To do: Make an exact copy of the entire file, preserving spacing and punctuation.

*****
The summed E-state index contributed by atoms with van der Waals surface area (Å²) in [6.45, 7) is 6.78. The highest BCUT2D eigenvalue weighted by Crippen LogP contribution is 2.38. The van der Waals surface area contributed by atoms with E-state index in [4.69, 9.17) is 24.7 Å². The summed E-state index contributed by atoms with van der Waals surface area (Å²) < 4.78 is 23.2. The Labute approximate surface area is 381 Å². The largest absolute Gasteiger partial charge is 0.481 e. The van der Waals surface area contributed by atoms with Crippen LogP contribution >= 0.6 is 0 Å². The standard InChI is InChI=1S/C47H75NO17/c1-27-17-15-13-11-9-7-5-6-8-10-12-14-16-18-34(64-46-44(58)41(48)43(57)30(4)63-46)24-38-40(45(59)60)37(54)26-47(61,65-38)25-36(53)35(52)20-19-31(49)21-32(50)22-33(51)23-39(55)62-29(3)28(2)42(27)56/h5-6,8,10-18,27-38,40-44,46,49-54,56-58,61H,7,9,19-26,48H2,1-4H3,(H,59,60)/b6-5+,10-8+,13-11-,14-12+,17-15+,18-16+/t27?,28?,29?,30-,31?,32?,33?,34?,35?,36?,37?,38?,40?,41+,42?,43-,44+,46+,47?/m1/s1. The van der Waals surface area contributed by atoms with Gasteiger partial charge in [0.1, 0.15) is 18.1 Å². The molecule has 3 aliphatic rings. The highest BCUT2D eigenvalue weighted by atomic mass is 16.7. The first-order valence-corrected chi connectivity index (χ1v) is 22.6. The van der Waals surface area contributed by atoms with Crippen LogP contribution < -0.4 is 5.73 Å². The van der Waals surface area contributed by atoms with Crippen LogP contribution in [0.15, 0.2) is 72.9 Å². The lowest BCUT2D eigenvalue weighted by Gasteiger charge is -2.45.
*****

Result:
The summed E-state index contributed by atoms with van der Waals surface area (Å²) in [6.45, 7) is 6.78. The highest BCUT2D eigenvalue weighted by Crippen LogP contribution is 2.38. The van der Waals surface area contributed by atoms with E-state index in [4.69, 9.17) is 24.7 Å². The summed E-state index contributed by atoms with van der Waals surface area (Å²) < 4.78 is 23.2. The Labute approximate surface area is 381 Å². The largest absolute Gasteiger partial charge is 0.481 e. The van der Waals surface area contributed by atoms with Crippen LogP contribution >= 0.6 is 0 Å². The standard InChI is InChI=1S/C47H75NO17/c1-27-17-15-13-11-9-7-5-6-8-10-12-14-16-18-34(64-46-44(58)41(48)43(57)30(4)63-46)24-38-40(45(59)60)37(54)26-47(61,65-38)25-36(53)35(52)20-19-31(49)21-32(50)22-33(51)23-39(55)62-29(3)28(2)42(27)56/h5-6,8,10-18,27-38,40-44,46,49-54,56-58,61H,7,9,19-26,48H2,1-4H3,(H,59,60)/b6-5+,10-8+,13-11-,14-12+,17-15+,18-16+/t27?,28?,29?,30-,31?,32?,33?,34?,35?,36?,37?,38?,40?,41+,42?,43-,44+,46+,47?/m1/s1. The van der Waals surface area contributed by atoms with Gasteiger partial charge in [0.1, 0.15) is 18.1 Å². The molecule has 3 aliphatic rings. The highest BCUT2D eigenvalue weighted by atomic mass is 16.7. The first-order valence-corrected chi connectivity index (χ1v) is 22.6. The van der Waals surface area contributed by atoms with Crippen LogP contribution < -0.4 is 5.73 Å². The van der Waals surface area contributed by atoms with Crippen LogP contribution in [0.15, 0.2) is 72.9 Å². The lowest BCUT2D eigenvalue weighted by Gasteiger charge is -2.45.